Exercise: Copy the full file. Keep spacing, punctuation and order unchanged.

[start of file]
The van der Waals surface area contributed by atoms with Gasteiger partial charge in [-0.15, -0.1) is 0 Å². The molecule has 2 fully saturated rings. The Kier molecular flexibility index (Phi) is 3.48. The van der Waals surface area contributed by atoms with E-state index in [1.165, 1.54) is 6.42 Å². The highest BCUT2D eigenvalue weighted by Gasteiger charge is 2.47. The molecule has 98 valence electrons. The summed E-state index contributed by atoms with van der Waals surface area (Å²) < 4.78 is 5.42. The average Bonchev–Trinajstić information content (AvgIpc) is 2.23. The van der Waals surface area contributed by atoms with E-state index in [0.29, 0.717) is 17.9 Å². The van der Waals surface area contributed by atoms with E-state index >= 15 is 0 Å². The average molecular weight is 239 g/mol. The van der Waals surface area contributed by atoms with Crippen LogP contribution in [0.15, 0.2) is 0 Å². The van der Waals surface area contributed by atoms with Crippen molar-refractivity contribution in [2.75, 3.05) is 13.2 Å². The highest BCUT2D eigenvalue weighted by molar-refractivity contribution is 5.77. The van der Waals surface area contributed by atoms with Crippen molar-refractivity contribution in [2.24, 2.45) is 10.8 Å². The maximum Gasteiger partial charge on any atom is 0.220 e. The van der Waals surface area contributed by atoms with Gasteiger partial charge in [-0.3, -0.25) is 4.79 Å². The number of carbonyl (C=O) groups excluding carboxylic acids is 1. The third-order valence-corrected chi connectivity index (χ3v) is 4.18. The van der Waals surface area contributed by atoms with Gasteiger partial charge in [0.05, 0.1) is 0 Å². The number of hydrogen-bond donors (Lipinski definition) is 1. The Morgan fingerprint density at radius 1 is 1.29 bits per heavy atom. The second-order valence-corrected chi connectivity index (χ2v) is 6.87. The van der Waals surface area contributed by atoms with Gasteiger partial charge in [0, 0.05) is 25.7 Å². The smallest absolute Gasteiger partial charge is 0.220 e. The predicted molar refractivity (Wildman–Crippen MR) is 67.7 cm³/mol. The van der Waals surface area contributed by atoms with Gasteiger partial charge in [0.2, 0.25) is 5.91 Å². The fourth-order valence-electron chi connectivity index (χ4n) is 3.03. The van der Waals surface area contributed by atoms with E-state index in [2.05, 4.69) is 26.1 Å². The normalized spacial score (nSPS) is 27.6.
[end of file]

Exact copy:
The van der Waals surface area contributed by atoms with Gasteiger partial charge in [-0.15, -0.1) is 0 Å². The molecule has 2 fully saturated rings. The Kier molecular flexibility index (Phi) is 3.48. The van der Waals surface area contributed by atoms with E-state index in [1.165, 1.54) is 6.42 Å². The highest BCUT2D eigenvalue weighted by Gasteiger charge is 2.47. The molecule has 98 valence electrons. The summed E-state index contributed by atoms with van der Waals surface area (Å²) < 4.78 is 5.42. The average Bonchev–Trinajstić information content (AvgIpc) is 2.23. The van der Waals surface area contributed by atoms with E-state index in [0.29, 0.717) is 17.9 Å². The van der Waals surface area contributed by atoms with E-state index >= 15 is 0 Å². The average molecular weight is 239 g/mol. The van der Waals surface area contributed by atoms with Crippen LogP contribution in [0.15, 0.2) is 0 Å². The van der Waals surface area contributed by atoms with Crippen molar-refractivity contribution in [2.75, 3.05) is 13.2 Å². The highest BCUT2D eigenvalue weighted by molar-refractivity contribution is 5.77. The van der Waals surface area contributed by atoms with Crippen molar-refractivity contribution in [2.24, 2.45) is 10.8 Å². The maximum Gasteiger partial charge on any atom is 0.220 e. The van der Waals surface area contributed by atoms with Gasteiger partial charge in [-0.3, -0.25) is 4.79 Å². The number of carbonyl (C=O) groups excluding carboxylic acids is 1. The third-order valence-corrected chi connectivity index (χ3v) is 4.18. The van der Waals surface area contributed by atoms with Gasteiger partial charge in [0.05, 0.1) is 0 Å². The number of hydrogen-bond donors (Lipinski definition) is 1. The Morgan fingerprint density at radius 1 is 1.29 bits per heavy atom. The second-order valence-corrected chi connectivity index (χ2v) is 6.87. The van der Waals surface area contributed by atoms with Gasteiger partial charge in [0, 0.05) is 25.7 Å². The smallest absolute Gasteiger partial charge is 0.220 e. The predicted molar refractivity (Wildman–Crippen MR) is 67.7 cm³/mol. The van der Waals surface area contributed by atoms with Gasteiger partial charge in [0.2, 0.25) is 5.91 Å². The fourth-order valence-electron chi connectivity index (χ4n) is 3.03. The van der Waals surface area contributed by atoms with E-state index in [2.05, 4.69) is 26.1 Å². The normalized spacial score (nSPS) is 27.6.